Tuesday, October 17, 2017

Fright vs. Fright: Invasion of the Body Snatchers

Fright vs. Fright is a series of comparisons between classic horror films and the lesser-known works that inspired them, or subsequent remakes that stand on their own merits.

The Film: Invasion of the Body Snatchers (1956)

The Plot: Dr. Miles Bennell stumbles into a police station raving about not being insane, and needing people to listen to him. A psychiatrist arrives and agrees to hear Bennell's story. It goes like this: Miles returned from a medical conference to news that many of his patients had called and made appointments in a panic while he'd been gone, and then a day or so later, all called to cancel. When a friend says that she thinks her uncle isn't really her uncle, Miles is concerned for her. But then when a little boy comes in with his grandmother saying that his mother isn't really his mother, Miles begins to worry more generally. Stuff gets really weird when Miles gets called to his friend Jack Belicec's house because Jack's wife seems to have found a...body. It's a strange body. Sized and shaped like Jack, but without distinct facial features or fingerprints. Miles remembers his would-be girlfriend Becky saying she thought her dad was behaving strangely, and he darts to Becky's. In the dark basement, he believes he sees a doppelganger body of Becky in a locker down there, but afterward can't be sure. When he and Becky return to the Belicec place, though, the four of them discover giant alien pods in the greenhouse, each pod growing a copy of each of them. They've uncovered an alien plot to replace humans with unfeeling clones, and now they have to try to get away...and stay awake.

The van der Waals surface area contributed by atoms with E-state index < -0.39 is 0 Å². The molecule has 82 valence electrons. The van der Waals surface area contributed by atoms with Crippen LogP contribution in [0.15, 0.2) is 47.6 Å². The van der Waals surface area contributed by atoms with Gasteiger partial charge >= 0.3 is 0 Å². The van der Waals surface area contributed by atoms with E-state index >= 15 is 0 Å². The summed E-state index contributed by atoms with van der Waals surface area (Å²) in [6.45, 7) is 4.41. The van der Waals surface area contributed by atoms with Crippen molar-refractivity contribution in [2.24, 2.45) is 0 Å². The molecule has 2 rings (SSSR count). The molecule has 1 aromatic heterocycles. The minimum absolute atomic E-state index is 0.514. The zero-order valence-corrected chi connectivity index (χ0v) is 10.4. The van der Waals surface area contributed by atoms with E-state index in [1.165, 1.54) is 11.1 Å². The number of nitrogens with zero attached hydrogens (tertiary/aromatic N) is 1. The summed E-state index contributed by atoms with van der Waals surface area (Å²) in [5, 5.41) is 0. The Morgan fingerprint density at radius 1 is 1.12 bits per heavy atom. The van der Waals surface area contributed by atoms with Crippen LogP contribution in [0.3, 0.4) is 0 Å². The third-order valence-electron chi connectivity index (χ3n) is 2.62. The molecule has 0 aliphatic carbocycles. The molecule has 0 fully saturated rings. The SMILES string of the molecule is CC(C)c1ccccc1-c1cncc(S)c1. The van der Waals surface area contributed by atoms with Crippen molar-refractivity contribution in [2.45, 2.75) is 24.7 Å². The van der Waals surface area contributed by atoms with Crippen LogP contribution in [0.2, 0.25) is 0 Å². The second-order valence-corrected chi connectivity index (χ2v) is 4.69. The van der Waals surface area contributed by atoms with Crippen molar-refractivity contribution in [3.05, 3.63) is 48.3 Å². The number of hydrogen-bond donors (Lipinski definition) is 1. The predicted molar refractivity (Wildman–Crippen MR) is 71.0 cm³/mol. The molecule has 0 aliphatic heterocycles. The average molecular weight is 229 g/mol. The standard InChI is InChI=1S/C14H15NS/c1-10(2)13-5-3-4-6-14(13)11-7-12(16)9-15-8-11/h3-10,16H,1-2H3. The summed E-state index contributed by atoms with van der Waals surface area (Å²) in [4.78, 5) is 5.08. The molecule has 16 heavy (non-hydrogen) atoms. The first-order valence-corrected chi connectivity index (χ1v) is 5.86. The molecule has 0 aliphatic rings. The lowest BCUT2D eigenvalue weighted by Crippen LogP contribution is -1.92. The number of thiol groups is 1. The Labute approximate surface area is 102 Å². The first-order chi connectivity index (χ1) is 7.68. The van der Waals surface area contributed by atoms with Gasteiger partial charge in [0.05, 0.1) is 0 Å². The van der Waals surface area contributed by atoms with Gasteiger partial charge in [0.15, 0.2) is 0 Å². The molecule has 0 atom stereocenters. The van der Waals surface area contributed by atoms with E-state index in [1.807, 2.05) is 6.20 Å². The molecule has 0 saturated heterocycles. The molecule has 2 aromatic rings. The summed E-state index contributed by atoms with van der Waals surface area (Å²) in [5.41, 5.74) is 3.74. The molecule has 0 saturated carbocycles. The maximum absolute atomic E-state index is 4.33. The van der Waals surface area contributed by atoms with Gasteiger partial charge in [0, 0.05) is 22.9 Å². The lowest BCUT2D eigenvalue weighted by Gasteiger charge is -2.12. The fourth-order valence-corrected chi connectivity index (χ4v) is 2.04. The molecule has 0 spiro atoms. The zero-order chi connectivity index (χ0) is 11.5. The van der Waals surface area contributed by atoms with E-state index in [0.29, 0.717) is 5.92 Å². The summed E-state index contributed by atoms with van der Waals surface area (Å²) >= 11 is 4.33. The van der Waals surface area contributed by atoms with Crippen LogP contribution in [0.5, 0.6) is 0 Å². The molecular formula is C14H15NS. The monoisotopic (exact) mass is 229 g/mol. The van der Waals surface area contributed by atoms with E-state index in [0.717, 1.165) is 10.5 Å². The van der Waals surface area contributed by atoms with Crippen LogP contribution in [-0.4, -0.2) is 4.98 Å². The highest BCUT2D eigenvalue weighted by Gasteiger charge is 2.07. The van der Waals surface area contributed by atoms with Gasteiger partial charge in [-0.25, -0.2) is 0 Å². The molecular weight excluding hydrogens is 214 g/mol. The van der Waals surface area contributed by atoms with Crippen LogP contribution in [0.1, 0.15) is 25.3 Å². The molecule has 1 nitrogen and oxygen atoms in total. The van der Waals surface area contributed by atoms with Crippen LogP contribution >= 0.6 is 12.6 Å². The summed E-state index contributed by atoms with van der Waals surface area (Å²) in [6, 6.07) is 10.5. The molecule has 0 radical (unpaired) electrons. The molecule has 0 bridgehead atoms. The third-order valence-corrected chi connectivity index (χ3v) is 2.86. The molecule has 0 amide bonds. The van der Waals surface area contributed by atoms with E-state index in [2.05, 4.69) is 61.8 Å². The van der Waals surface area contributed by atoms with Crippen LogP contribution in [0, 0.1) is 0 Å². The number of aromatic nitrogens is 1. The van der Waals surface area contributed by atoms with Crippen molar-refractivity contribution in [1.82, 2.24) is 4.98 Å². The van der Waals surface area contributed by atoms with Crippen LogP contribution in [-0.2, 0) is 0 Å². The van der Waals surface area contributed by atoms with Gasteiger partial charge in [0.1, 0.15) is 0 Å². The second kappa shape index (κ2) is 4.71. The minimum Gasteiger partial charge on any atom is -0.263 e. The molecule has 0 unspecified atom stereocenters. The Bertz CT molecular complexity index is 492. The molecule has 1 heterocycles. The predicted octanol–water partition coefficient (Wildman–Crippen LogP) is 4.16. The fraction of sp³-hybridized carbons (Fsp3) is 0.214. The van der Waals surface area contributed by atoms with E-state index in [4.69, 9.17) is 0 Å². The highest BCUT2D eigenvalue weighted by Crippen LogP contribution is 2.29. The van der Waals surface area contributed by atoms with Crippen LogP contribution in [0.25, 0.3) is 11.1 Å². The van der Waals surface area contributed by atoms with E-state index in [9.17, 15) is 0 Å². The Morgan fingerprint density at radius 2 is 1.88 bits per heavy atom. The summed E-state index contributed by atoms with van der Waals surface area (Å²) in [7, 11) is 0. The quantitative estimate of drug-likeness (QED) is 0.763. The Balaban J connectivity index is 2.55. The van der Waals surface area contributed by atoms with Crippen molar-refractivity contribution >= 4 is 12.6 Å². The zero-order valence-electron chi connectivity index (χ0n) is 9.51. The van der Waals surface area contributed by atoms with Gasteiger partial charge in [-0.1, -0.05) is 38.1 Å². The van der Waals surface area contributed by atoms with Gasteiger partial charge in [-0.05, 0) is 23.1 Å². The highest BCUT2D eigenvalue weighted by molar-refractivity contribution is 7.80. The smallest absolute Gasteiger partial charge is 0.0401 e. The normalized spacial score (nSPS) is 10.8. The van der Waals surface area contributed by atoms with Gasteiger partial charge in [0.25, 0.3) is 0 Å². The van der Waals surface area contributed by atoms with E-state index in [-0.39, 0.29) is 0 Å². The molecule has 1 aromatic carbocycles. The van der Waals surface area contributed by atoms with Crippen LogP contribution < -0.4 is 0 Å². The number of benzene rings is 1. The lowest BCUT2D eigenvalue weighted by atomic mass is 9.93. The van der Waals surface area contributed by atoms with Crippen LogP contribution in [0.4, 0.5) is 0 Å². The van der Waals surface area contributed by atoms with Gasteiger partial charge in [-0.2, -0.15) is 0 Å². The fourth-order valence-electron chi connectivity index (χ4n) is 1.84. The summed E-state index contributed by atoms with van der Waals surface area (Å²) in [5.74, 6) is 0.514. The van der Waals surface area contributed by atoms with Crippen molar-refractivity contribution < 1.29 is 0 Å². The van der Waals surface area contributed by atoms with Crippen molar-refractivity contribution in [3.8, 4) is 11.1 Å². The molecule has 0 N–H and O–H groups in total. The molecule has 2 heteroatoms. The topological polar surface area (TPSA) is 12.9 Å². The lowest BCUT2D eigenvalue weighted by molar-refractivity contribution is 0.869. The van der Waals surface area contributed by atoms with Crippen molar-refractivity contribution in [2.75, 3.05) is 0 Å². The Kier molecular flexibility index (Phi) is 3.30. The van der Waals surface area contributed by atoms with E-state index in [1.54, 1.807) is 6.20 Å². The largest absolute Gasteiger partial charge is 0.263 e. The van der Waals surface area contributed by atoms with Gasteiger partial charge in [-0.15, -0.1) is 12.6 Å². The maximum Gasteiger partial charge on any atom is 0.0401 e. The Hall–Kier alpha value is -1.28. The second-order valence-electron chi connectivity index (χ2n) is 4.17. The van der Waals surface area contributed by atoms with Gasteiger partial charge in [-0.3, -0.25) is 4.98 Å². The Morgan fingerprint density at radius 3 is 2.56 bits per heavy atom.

The Good, The Bad, The Indifferent: Invasion of the Body Snatchers is about as good as 1950s horror/sci-fi gets. There's not a lot of "guilty pleasure" here — this is lean, taut storytelling that is maybe not as visceral today as it would have been in 1956, but is no less thought-provoking. That this movie can be claimed as both a tacit endorsement of McCarthy-ite Red Scare paranoia and a rejection of that very same ideology speaks to how engaging it is. The filmmakers all went to their graves insisting that there was no political motivation or didactic intent behind the film, but there's no denying that it is a product of its zeitgeist. Can we be saved from the threat of secret Communist infiltration? Or, can we be saved from the reactionary forces in control that insist on homogeneity? This is in many ways the best of genre storytelling — a metaphorical treatment of existential forces that a society is wrestling with.

Fun bit of connective tissue: Carolyn Jones (later Morticia Addams), was in last week's installment, House of Wax, and also plays Teddy Belicec in this movie.

Remade As: Invasion of the Body Snatchers (1978)

How It Stacks Up: I'm not sure which of these two version is "better," so suffice to say that when it comes to the daunting task of remaking classic movies, this is about as good as they come. There are some elements that are a little dated — like the super-fake nosebleed on the pod-body of Jack Belicec (this time played by Jeff Goldblum) — but on the whole the practical effects hold up, and Philip Kaufman's film does a great job of painting on a broader canvas than the original film. Set in San Francisco, instead of a small town, the stakes begin much higher, and the barriers to stopping the alien pod-people from spreading are much more daunting. The ick-factor is ratcheted up in this version, and one additional characteristic added to the pod people in particular really heightens the creepiness. It's the shrieks. The shrieks of the pod people. It's unsettling and kind of chilling, and such a great reminder of how the well-chosen little things can be used to much better effect in horror than gore-for-gore's sake.

Worth a Watch? Absolutely. I think it's hard to go wrong with either of these two versions. There are more versions out there, but these two I can recommend without reservation.

Posted by Vance K — cult film reviewer and co-editor of nerds of a feather, flock together since 2012. Perennial watcher of dozens of horror movies each October. Not a pod person. As far as you know.